Mission & Ministry - Book Review: Luther and Bach on the Magnificat

The Bishop's Institute Book of the Month: April

"Luther and Bach on the Magnificat" by Hendrickson, Jenson, and Lundell; reviewed by Gray Hodsdon

From services such as Roman Catholic Vespers to our own Evening Prayer and Evensong, the Magnificat, or "Song of Mary", has been a fixture of daily liturgies for generations. Many famous composers have written music to its words: Antonio Vivaldi, Sergei Rachmaninoff, Thomas Tallis, Ralph Vaughan Williams, Charles Villiers Stanford, and many more. The Magnificat is so striking and impactful that it has captured the minds and imaginations of heralded churchmen for centuries, including such notable Lutheran figures as reformer and theologian Martin Luther and great musician Johann Sebastian Bach. 

Peter A. Hendrickson, Bradley C. Jenson, and Randi H. Lundell take us through Luther's famous Commentary on the Magnificat, as well as one of Bach's most heralded masterpieces, the Magnificat in E flat major. This year, as many Christians celebrate the 500th anniversary of the Reformation, there are perhaps no figures more influential in their respective fields than Luther and Bach, and perhaps no more original and impactful interpretations of the Magnificat than theirs. Among its achievements, this book breaks the stereotype that all Protestants under-emphasize the Virgin Mary. For as Hendrickson, Jenson, and Lundell reveal, particularly in their concluding chapter, the Song of Mary was of clear importance to Luther and those that followed in his teachings.

Luther and Bach on the Magnificat: For Advent and Christmas moves seamlessly back and forth between Luther and Bach's works on the Magnificat, beginning with introductions to Luther's Commentary and Bach's Magnificat in E flat major. It then follows with a new translation of Luther's Commentary-a true treasure that, while obviously protestant in its theology, unpacks the Song of Mary with unfettered clarity and depth. Going through each verse individually, Luther gives a description so rich and dense that one cannot help but come away with a greater understanding and appreciation for the Magnificat, regardless of the obvious Lutheran lens through which it is conveyed.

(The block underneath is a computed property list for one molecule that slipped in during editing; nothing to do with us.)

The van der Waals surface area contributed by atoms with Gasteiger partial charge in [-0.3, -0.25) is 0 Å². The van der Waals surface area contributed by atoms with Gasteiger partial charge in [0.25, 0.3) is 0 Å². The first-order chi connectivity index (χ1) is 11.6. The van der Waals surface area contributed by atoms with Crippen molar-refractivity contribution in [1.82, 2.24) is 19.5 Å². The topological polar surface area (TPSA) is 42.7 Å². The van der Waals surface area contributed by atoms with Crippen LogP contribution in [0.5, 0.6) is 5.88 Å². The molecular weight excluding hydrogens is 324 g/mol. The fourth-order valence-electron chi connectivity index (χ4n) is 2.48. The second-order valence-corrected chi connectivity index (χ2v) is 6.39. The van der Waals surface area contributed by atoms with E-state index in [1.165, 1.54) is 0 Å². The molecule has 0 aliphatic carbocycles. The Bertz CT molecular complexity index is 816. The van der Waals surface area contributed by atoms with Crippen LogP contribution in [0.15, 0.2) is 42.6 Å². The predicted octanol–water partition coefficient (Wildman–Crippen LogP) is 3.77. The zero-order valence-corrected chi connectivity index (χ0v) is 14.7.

Of verse 53 ("He has filled the hungry with good things, he sent the rich away empty") Luther says, "And what kind of barrier is wealth today to those with great status or wealth as long as they do not lose their hearts to it or seek self-sufficiency in it? 'But,' says Solomon in Proverbs 16:2, 'the Lord weighs the spirit,' meaning that he does not judge based on external appearance or form, whether rich, poor, high, or low, but according to the spirit and how it behaves within the person… As it says in Psalm 7:9 and 11: 'you test the minds and hearts, O righteous God,' and: 'God is a righteous judge.' People, however, judge according to outward appearances and that is why they are often wrong" (p. 68).

The reader then gets to sift through the inspiration behind Bach's musical masterpiece and his intentional, meticulous compositional process. The authors say of Bach, "There is little doubt, as well, that he was thoroughly Lutheran in his theology. If Bach might be thought of as a spiritual heir to Luther; some would even go further and stress an almost father-son relationship. As one author put it, 'Luther clarified the faith and Bach set it to music'" (p. 15). In the books fourth chapter, the authors take us through each movement of Bach's Magnificat, first recalling Luther's perspective on the verse, and then detailing the sound of the music. The side-by-side comparison reveals just how closely Bach paralleled Luther's interpretation, essentially setting his great Commentary to music.

Luther and Bach on the Magnificat concludes with a broader look at Luther and Lutheranism's perception of the Virgin Mary, and reveals some of the similarities and differences between Luther's perspective and other branches of Christianity. One also can see how Luther's own approach to the Virgin Mary changed over time. For example, the authors say, "in Luther's Commentary on the Magnificat  the saints do nothing; God does it all. But Luther had not yet jettisoned the tradition of invoking the saints. At the very end of Luther's Commentary, he still appealed for Mary to intercede on behalf of believers" (p. 109).

As we commemorate the Reformation throughout this anniversary year, there are perhaps no better figures to highlight than Martin Luther, the chief pioneer of the Reformation, and Johann Sebastian Bach, one of history's most lauded composers. Their interpretations give life to the Magnificat and together convey its beauty and awe. Do not be misled: While especially appropriate for Advent and Christmas, Luther and Bach on the Magnificat: For Advent and Christmas  is a relevant and worthwhile read for any time and season.

Luther and Bach on the Magnificat: For Advent and Christmas by Peter A. Hendrickson, Bradley C. Jenson, and Randi H. Lundell. Eugene, OR: Wipf & Stock, 2015 is available for purchase on amazon.com. Click here to see the page on Amazon.